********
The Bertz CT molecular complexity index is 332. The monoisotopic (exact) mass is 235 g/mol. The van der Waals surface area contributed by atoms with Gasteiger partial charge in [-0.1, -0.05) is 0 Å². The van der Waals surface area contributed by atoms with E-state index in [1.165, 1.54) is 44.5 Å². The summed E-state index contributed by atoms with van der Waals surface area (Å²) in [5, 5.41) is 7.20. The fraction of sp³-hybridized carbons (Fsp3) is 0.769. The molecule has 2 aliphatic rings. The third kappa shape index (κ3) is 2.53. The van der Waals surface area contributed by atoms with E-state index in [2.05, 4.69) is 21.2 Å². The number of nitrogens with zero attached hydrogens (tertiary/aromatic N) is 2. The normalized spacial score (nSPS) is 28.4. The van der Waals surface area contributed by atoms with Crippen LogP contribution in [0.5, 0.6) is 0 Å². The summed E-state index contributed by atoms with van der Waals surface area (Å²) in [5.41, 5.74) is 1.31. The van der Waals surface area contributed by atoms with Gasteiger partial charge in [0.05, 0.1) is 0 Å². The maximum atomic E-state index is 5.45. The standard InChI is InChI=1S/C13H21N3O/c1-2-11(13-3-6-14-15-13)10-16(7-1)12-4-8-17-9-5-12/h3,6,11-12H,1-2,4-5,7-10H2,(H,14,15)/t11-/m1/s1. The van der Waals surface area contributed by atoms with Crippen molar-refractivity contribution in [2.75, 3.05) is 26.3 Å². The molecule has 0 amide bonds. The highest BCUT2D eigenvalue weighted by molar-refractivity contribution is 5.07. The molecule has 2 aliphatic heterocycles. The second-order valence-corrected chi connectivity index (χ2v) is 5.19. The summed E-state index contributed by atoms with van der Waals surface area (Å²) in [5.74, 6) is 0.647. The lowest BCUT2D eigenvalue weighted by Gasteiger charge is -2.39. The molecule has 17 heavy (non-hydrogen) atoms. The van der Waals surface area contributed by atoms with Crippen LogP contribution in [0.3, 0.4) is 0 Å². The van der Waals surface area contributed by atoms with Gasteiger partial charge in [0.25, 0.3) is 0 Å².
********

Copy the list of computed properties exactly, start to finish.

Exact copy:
The Bertz CT molecular complexity index is 332. The monoisotopic (exact) mass is 235 g/mol. The van der Waals surface area contributed by atoms with Gasteiger partial charge in [-0.1, -0.05) is 0 Å². The van der Waals surface area contributed by atoms with E-state index in [1.165, 1.54) is 44.5 Å². The summed E-state index contributed by atoms with van der Waals surface area (Å²) in [5, 5.41) is 7.20. The fraction of sp³-hybridized carbons (Fsp3) is 0.769. The molecule has 2 aliphatic rings. The third kappa shape index (κ3) is 2.53. The van der Waals surface area contributed by atoms with E-state index in [2.05, 4.69) is 21.2 Å². The number of nitrogens with zero attached hydrogens (tertiary/aromatic N) is 2. The normalized spacial score (nSPS) is 28.4. The van der Waals surface area contributed by atoms with Crippen LogP contribution in [0.5, 0.6) is 0 Å². The summed E-state index contributed by atoms with van der Waals surface area (Å²) in [5.41, 5.74) is 1.31. The van der Waals surface area contributed by atoms with Gasteiger partial charge in [0.05, 0.1) is 0 Å². The maximum atomic E-state index is 5.45. The standard InChI is InChI=1S/C13H21N3O/c1-2-11(13-3-6-14-15-13)10-16(7-1)12-4-8-17-9-5-12/h3,6,11-12H,1-2,4-5,7-10H2,(H,14,15)/t11-/m1/s1. The van der Waals surface area contributed by atoms with Crippen molar-refractivity contribution in [2.75, 3.05) is 26.3 Å². The molecule has 0 amide bonds. The highest BCUT2D eigenvalue weighted by molar-refractivity contribution is 5.07. The molecule has 2 aliphatic heterocycles. The second-order valence-corrected chi connectivity index (χ2v) is 5.19. The summed E-state index contributed by atoms with van der Waals surface area (Å²) in [5.74, 6) is 0.647. The lowest BCUT2D eigenvalue weighted by Gasteiger charge is -2.39. The molecule has 17 heavy (non-hydrogen) atoms. The van der Waals surface area contributed by atoms with Crippen LogP contribution in [0.3, 0.4) is 0 Å². The van der Waals surface area contributed by atoms with Gasteiger partial charge in [0.25, 0.3) is 0 Å².